Yes, Friedman did theory. But as his famous (and controversial) essay “The Methodology of Positive Economics” demonstrates, he viewed empirical evidence as the ultimate arbiter: theories were only as good as the empirical validity of their predictions. The objective of theory is to explain practical things. What’s more, Friedman practiced what he preached. He did empirical work. Lots of it. His PhD thesis, on the income from professional practice, was empirical. His most important and influential work, A Monetary History of the United States, 888 pages (!) of empirical work, done back when empirical work was a true labor.

Moreover, Friedman’s theoretical efforts spawned massive amounts of empirical research, precisely as he desired. The most notable example of this is his work on the theory of the consumption function, which was motivated by the empirical failures of the Keynesian consumption theory.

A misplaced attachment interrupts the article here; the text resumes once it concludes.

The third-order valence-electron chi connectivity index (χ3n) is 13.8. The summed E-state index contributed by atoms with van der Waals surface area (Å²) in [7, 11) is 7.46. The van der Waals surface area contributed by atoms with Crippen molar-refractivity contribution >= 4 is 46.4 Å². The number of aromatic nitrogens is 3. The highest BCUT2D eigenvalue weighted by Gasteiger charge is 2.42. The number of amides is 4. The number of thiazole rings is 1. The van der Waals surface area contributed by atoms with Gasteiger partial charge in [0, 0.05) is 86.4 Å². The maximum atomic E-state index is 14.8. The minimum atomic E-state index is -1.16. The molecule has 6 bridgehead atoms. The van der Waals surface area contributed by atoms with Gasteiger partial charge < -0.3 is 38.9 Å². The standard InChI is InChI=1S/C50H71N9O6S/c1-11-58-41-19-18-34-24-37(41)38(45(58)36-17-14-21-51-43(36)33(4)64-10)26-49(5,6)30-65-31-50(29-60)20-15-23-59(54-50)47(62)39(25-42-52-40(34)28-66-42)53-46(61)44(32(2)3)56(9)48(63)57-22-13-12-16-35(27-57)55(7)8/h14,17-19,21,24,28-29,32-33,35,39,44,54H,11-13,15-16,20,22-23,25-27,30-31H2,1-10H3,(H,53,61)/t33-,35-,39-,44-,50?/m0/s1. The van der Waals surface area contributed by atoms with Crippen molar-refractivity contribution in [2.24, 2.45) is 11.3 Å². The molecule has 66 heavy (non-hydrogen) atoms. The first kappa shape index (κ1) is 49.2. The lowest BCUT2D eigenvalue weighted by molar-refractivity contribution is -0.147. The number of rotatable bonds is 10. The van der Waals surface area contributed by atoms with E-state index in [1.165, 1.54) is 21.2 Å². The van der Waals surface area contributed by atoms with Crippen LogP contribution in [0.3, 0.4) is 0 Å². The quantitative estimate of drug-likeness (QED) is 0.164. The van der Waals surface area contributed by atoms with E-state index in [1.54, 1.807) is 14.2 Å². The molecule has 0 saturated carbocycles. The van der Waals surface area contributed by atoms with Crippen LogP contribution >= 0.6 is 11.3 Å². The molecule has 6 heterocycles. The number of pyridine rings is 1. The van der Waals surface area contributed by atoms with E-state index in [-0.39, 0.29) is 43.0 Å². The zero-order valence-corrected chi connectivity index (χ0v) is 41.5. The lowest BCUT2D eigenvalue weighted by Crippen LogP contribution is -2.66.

Nor was Friedman alone. The great Gary Becker just passed away. Becker was all about using economic theory to explain an incredible range of human behavior. He made practical predictions that are as amazing and empirically valid as those of auction theory and random utility discrete choice which Smith cites with approval as representative of modern economics.

In fact, the 1960s and 1970s were a period during which neoclassical economics was developed and applied extensively to produce tremendous insights on a broad range of human behavior, including family and fertility, crime, and myriad other subjects.  It was first and foremost about explaining human behavior. To the extent these explanations had policy implications, some economists were not shy about pointing them out. But that was a side-effect of the main thrust of their inquiries.